Carlson was misguided in his questioning of the Girl Scouts’ intent.

He questioned whether the Scouts were concerned with the total well-being of girls, and whether the organization is doing a good job in forming girls. The Girl Scouts’ policy has “always encouraged girls to take spiritual journeys via their faiths’ religious recognitions,” however, the organization is secular. It is concerned with “building girls of courage, confidence and character, who make the world a better place,” according to its mission statement.

The Girl Scouts have always been concerned with making strong, well-rounded women, and have let religious organizations partner with them to address the spiritual aspect of a girl’s upbringing.

The rest of the world will not always align with Catholic values. Even Carlson recognized this in his letter, noting that the world is straying from Catholic values, especially those regarding contraception, same-sex attraction, transgendered individuals and abortion.

Just because the Girl Scouts stray from the Catholic worldview does not mean that they should be abandoned.

Ben Miller, leader of Youth Outreach for St. Louis Archdiocese, noted this, saying “while we’re not saying it’s the Girl Scouts’ job to teach the Catholic faith, when there are points that contradict the faith, that’s where we come into a problem,” he told NBC News. “Our motivation is concern for our youth.”

But leaders could use this as an opportunity to show the differences between their way and the opposition’s way. The Girl Scouts’ stated mission is to create leaders out of women. The church’s mission is to make spiritual leaders.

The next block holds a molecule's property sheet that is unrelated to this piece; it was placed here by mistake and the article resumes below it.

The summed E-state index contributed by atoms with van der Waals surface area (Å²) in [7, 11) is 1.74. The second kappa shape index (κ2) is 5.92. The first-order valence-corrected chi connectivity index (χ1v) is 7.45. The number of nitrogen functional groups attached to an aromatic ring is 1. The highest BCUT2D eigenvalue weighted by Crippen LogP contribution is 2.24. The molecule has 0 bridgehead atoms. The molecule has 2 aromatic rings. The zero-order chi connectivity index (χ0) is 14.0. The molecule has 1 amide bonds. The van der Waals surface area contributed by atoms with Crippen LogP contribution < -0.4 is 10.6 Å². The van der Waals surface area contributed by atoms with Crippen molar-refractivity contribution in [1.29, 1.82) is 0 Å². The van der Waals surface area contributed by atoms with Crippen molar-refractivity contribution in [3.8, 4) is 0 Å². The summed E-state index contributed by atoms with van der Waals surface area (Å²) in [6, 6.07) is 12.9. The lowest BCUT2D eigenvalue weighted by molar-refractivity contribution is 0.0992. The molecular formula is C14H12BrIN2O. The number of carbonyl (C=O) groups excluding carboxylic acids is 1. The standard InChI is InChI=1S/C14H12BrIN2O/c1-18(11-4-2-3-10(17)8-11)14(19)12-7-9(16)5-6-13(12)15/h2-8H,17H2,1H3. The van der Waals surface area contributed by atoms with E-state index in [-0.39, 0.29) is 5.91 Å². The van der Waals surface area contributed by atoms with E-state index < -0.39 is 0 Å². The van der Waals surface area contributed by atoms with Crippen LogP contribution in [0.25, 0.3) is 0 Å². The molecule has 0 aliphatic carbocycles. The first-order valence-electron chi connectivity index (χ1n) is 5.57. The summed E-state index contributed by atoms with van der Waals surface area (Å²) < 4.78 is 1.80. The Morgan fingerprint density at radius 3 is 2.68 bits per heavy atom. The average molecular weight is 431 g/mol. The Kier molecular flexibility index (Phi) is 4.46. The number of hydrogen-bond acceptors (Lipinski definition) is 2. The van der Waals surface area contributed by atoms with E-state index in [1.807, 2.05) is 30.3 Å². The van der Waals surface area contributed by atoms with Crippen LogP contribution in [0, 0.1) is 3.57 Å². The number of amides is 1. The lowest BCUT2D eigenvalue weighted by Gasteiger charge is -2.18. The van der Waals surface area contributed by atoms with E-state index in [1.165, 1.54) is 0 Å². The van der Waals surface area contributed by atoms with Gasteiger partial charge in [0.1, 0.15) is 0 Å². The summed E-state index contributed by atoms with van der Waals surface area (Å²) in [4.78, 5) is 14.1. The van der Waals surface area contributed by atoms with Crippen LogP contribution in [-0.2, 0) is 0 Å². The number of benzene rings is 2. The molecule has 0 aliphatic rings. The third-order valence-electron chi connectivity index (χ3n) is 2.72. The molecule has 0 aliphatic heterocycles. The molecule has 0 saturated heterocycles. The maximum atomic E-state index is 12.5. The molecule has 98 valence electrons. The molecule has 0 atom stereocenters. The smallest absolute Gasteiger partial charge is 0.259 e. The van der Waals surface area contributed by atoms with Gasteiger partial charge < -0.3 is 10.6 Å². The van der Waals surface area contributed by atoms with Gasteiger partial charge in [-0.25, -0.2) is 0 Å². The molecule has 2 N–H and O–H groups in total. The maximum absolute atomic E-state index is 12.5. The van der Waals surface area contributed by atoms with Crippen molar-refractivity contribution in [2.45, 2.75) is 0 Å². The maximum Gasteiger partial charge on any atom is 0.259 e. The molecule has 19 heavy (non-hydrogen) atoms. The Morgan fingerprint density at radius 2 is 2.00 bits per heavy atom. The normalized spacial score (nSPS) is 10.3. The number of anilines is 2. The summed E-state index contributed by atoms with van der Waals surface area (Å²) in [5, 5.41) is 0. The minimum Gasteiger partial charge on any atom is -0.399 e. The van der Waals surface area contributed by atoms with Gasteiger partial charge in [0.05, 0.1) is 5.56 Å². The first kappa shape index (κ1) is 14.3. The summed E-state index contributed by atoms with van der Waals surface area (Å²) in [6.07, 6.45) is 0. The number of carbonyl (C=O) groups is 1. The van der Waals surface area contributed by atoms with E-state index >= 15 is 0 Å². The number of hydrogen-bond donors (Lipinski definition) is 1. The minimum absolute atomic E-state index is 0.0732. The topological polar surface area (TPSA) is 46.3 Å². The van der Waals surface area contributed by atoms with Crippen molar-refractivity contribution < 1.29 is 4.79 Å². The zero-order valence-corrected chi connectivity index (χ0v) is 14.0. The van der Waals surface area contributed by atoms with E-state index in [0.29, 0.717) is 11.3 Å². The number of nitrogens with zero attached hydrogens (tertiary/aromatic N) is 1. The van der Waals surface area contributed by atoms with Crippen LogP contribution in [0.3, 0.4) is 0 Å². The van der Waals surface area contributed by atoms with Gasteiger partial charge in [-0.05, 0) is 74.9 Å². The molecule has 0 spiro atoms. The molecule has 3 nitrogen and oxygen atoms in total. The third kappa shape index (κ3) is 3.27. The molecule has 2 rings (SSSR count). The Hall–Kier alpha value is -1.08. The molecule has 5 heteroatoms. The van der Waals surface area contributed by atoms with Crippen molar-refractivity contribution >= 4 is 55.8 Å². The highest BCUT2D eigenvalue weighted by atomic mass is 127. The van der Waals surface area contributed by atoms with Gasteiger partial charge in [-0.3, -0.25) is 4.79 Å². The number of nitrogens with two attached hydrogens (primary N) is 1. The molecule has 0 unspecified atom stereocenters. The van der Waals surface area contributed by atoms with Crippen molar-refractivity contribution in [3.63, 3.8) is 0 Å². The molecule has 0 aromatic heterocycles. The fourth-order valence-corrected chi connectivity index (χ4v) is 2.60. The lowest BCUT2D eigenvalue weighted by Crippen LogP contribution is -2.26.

Surely these young girls are going to come across other examples of non-Catholic worldviews, whether in the classroom, news or friends. And the Girl Scouts are a non-partisan organization, who do not use their time to proselytize to young members about contraceptives. There is no danger of girls falling prey to learning about contraceptives from Catholic troop leaders.

Exposing girls to opposing views, and then explaining how and why the Catholic worldview is preferred could act to strengthen the belief in Catholic world views.

If Betty Friedan is a bad role model for her support of abortion, for example, Catholic leaders could highlight that while she tried for equality in the workplace, her support of abortion was misguided.

While the Catholic church could come up with a similar program to the Girl Scouts, why abandon one that already works? Abandoning the Girl Scouts will harm its members greatly.

While Carlson offered the help of the Catholic Youth Apostolate to those trying to move from the GSUSA to a church-sanctioned program, moving from a long-established program to something else would not be an easy transition, if troops decide to change programs at all. Troop leaders may decide to stay together, but may have to move off church premises, which would also cause issues for the girls.

The Catholic church is perfectly within its bounds to sever its relationship with the GSUSA. They signed no contract stipulating that the two should forever be partnered. But severing those ties is not necessary.

Instead, the differences between the organizations could be used as a teaching opportunity. The GSUSA program could be regarded as a way to grow girls into leaders, while the church focuses on spiritual aspects.

Post Author: tucollegian